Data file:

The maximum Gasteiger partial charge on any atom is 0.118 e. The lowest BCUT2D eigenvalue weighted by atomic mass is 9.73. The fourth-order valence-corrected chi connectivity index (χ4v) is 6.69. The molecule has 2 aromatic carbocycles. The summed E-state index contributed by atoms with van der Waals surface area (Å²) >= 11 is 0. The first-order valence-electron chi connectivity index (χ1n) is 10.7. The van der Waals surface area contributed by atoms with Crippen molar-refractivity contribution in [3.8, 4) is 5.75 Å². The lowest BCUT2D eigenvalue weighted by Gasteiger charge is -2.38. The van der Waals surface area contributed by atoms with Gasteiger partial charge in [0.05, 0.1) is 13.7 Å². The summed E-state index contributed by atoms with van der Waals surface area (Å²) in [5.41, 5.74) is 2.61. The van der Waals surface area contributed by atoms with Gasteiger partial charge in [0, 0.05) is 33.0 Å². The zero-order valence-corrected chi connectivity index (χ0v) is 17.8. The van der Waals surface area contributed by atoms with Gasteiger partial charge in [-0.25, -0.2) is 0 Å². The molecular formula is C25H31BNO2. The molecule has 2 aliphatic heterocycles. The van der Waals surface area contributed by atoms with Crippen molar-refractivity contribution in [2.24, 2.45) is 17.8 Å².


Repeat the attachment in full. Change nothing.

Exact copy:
The maximum Gasteiger partial charge on any atom is 0.118 e. The lowest BCUT2D eigenvalue weighted by atomic mass is 9.73. The fourth-order valence-corrected chi connectivity index (χ4v) is 6.69. The molecule has 2 aromatic carbocycles. The summed E-state index contributed by atoms with van der Waals surface area (Å²) >= 11 is 0. The first-order valence-electron chi connectivity index (χ1n) is 10.7. The van der Waals surface area contributed by atoms with Crippen molar-refractivity contribution in [3.8, 4) is 5.75 Å². The lowest BCUT2D eigenvalue weighted by Gasteiger charge is -2.38. The van der Waals surface area contributed by atoms with Gasteiger partial charge in [0.05, 0.1) is 13.7 Å². The summed E-state index contributed by atoms with van der Waals surface area (Å²) in [5.41, 5.74) is 2.61. The van der Waals surface area contributed by atoms with Gasteiger partial charge in [0, 0.05) is 33.0 Å². The zero-order valence-corrected chi connectivity index (χ0v) is 17.8. The van der Waals surface area contributed by atoms with Gasteiger partial charge in [-0.25, -0.2) is 0 Å². The molecular formula is C25H31BNO2. The molecule has 2 aliphatic heterocycles. The van der Waals surface area contributed by atoms with Crippen molar-refractivity contribution in [2.24, 2.45) is 17.8 Å².